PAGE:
A Breakthrough Result
A great result on circuit lower bounds
Ryan Williams is one of the top complexity theorists in the world, young or old. He has just released a draft of a result that moves us closer to understanding the mysteries of circuit complexity classes.
Today I want to give a short summary of what he has done, and how he did it. I think it is potentially the biggest, best, most brilliant—okay I really like his result.
The beauty of his result is that while the details are non-trivial it follows a schema that I believe could be used to solve other open problems. I think it could even solve
Ryan proves the following result:
Theorem: The nondeterministic time class does not have non-uniform circuits of polynomial size.
Actually he proves several other related theorems.
Note, the theorem shows a non-uniform lower bound. That is a breakthrough. Proving circuit lower bounds that allow non-uniformity is extremely difficult. Somehow the power of allowing the circuit to vary with the input size is very difficult for us to understand. For example, we still do not know if polynomial time is contained in linear size circuits—see my earlier discussion on this.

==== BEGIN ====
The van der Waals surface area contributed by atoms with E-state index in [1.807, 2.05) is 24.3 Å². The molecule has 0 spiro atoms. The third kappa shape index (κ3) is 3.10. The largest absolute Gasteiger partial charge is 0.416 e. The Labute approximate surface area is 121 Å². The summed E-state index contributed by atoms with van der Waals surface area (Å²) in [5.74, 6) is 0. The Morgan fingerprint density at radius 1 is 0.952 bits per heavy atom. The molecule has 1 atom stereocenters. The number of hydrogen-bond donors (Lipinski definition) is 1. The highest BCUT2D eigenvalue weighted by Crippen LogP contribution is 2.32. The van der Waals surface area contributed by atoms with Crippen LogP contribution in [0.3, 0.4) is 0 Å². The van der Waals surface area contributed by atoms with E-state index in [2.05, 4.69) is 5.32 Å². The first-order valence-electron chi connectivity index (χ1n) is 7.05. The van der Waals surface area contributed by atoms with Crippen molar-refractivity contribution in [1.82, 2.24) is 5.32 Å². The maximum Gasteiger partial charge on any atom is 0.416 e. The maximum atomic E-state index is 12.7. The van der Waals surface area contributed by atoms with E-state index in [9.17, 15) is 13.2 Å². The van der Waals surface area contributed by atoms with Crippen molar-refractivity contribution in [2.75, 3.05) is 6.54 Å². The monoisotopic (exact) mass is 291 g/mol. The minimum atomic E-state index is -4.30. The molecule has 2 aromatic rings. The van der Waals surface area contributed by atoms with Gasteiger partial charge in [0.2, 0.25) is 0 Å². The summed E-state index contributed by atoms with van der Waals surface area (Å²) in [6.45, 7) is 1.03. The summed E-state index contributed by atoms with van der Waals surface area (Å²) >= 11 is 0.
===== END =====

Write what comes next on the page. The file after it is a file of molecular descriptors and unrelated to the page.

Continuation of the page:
The Proof Schema
If you want to understand what Ryan has done see his paper. It is well written and explains the details in a clear and careful manner. What I will try to do is give a 50,000 foot view of the proof.
Make an Assumption: Ryan assumes, by way of contradiction, that has polynomial size circuits. Recall these are constant depth circuits that can have unbounded fan-in gates AND, OR, and any MOD gate for any .
Use The Assumption: He then proves that if circuit satisfiability can be solved faster than exhaustive search there is a contradiction. The contradiction is with the classic nondeterministic time hierarchy theorem. This part of the proof is based on his STOC 2010 paper, with an additional twist. He needs the assumption he made in order to prove the simulation step—that step cannot be proved unconditionally.
Break The Assumption: He then needs to show that the SAT problem restricted to circuits can be done slightly better than . But how do you beat the naive SAT algorithm for circuits? Ryan shows that he can beat it by a clever application of a clever algorithm: a special case of matrix multiplication. He uses the following beautiful result of Don Coppersmith:
Lemma: The product of an matrix with an matrix can be done in operations over any ring.
See his paper for the details. Wonderful.
Can Ryan’s results be improved? What happens if matrix product can be done faster? The last comment I will leave to Ryan:
“Improved exponential algorithms for satisfiability are the only barrier to further progress on circuit lower bounds for NEXP.”